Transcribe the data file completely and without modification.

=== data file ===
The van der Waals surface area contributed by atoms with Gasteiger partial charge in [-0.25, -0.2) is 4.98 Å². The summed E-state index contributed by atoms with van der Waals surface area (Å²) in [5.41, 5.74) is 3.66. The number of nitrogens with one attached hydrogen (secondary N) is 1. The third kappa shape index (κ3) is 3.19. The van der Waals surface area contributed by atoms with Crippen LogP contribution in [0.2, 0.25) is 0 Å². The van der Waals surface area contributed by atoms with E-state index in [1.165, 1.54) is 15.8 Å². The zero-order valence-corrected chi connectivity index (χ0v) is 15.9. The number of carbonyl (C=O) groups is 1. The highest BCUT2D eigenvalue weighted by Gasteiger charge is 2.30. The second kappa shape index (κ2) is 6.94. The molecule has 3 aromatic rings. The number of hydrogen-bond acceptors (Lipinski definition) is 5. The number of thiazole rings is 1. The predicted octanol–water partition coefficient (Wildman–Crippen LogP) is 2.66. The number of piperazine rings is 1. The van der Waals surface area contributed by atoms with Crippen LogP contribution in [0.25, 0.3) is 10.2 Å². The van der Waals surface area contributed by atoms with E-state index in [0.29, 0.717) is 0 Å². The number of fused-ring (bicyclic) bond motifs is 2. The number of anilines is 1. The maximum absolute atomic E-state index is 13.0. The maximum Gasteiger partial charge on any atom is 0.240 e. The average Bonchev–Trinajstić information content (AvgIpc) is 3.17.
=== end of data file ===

The van der Waals surface area contributed by atoms with Gasteiger partial charge in [-0.25, -0.2) is 4.98 Å². The summed E-state index contributed by atoms with van der Waals surface area (Å²) in [5.41, 5.74) is 3.66. The number of nitrogens with one attached hydrogen (secondary N) is 1. The third kappa shape index (κ3) is 3.19. The van der Waals surface area contributed by atoms with Crippen LogP contribution in [0.2, 0.25) is 0 Å². The van der Waals surface area contributed by atoms with E-state index in [1.165, 1.54) is 15.8 Å². The zero-order valence-corrected chi connectivity index (χ0v) is 15.9. The number of carbonyl (C=O) groups is 1. The highest BCUT2D eigenvalue weighted by Gasteiger charge is 2.30. The second kappa shape index (κ2) is 6.94. The molecule has 3 aromatic rings. The number of hydrogen-bond acceptors (Lipinski definition) is 5. The number of thiazole rings is 1. The predicted octanol–water partition coefficient (Wildman–Crippen LogP) is 2.66. The number of piperazine rings is 1. The van der Waals surface area contributed by atoms with Crippen LogP contribution in [0.25, 0.3) is 10.2 Å². The van der Waals surface area contributed by atoms with E-state index in [0.29, 0.717) is 0 Å². The number of fused-ring (bicyclic) bond motifs is 2. The number of anilines is 1. The maximum absolute atomic E-state index is 13.0. The maximum Gasteiger partial charge on any atom is 0.240 e. The average Bonchev–Trinajstić information content (AvgIpc) is 3.17.